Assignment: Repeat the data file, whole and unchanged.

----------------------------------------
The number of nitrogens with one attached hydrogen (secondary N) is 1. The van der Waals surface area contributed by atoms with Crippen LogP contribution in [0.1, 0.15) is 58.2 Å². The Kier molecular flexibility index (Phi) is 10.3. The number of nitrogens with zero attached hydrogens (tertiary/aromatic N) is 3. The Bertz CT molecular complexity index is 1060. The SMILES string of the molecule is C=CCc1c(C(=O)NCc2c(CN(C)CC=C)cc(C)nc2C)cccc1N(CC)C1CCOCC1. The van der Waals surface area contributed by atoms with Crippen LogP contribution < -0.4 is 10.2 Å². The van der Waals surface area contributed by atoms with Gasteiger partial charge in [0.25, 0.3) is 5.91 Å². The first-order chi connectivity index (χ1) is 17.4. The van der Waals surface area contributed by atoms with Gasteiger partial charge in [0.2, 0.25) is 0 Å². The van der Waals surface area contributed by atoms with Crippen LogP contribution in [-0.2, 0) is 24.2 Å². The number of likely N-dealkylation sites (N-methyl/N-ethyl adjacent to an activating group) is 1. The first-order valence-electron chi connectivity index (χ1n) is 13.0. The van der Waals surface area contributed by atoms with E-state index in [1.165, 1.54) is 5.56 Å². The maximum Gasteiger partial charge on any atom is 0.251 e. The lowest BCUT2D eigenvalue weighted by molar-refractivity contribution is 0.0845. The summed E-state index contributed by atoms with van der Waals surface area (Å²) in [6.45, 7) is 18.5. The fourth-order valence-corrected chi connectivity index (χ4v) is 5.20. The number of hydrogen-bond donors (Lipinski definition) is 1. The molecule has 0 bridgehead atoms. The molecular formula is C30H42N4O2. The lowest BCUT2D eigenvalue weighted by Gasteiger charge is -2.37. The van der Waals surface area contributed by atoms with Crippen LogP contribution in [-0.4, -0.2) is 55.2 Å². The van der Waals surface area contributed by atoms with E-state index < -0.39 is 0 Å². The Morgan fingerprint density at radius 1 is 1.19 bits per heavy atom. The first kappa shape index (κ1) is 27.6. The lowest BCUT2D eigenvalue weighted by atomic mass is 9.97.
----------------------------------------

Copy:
The number of nitrogens with one attached hydrogen (secondary N) is 1. The van der Waals surface area contributed by atoms with Crippen LogP contribution in [0.1, 0.15) is 58.2 Å². The Kier molecular flexibility index (Phi) is 10.3. The number of nitrogens with zero attached hydrogens (tertiary/aromatic N) is 3. The Bertz CT molecular complexity index is 1060. The SMILES string of the molecule is C=CCc1c(C(=O)NCc2c(CN(C)CC=C)cc(C)nc2C)cccc1N(CC)C1CCOCC1. The van der Waals surface area contributed by atoms with Crippen LogP contribution < -0.4 is 10.2 Å². The van der Waals surface area contributed by atoms with Gasteiger partial charge in [0.25, 0.3) is 5.91 Å². The first-order chi connectivity index (χ1) is 17.4. The van der Waals surface area contributed by atoms with Gasteiger partial charge in [0.2, 0.25) is 0 Å². The van der Waals surface area contributed by atoms with Crippen LogP contribution in [-0.2, 0) is 24.2 Å². The number of likely N-dealkylation sites (N-methyl/N-ethyl adjacent to an activating group) is 1. The first-order valence-electron chi connectivity index (χ1n) is 13.0. The van der Waals surface area contributed by atoms with E-state index in [1.165, 1.54) is 5.56 Å². The maximum Gasteiger partial charge on any atom is 0.251 e. The lowest BCUT2D eigenvalue weighted by molar-refractivity contribution is 0.0845. The summed E-state index contributed by atoms with van der Waals surface area (Å²) in [6.45, 7) is 18.5. The fourth-order valence-corrected chi connectivity index (χ4v) is 5.20. The number of hydrogen-bond donors (Lipinski definition) is 1. The molecule has 0 bridgehead atoms. The molecular formula is C30H42N4O2. The lowest BCUT2D eigenvalue weighted by Gasteiger charge is -2.37. The van der Waals surface area contributed by atoms with Crippen LogP contribution in [-0.4, -0.2) is 55.2 Å². The van der Waals surface area contributed by atoms with E-state index < -0.39 is 0 Å². The Morgan fingerprint density at radius 1 is 1.19 bits per heavy atom. The first kappa shape index (κ1) is 27.6. The lowest BCUT2D eigenvalue weighted by atomic mass is 9.97.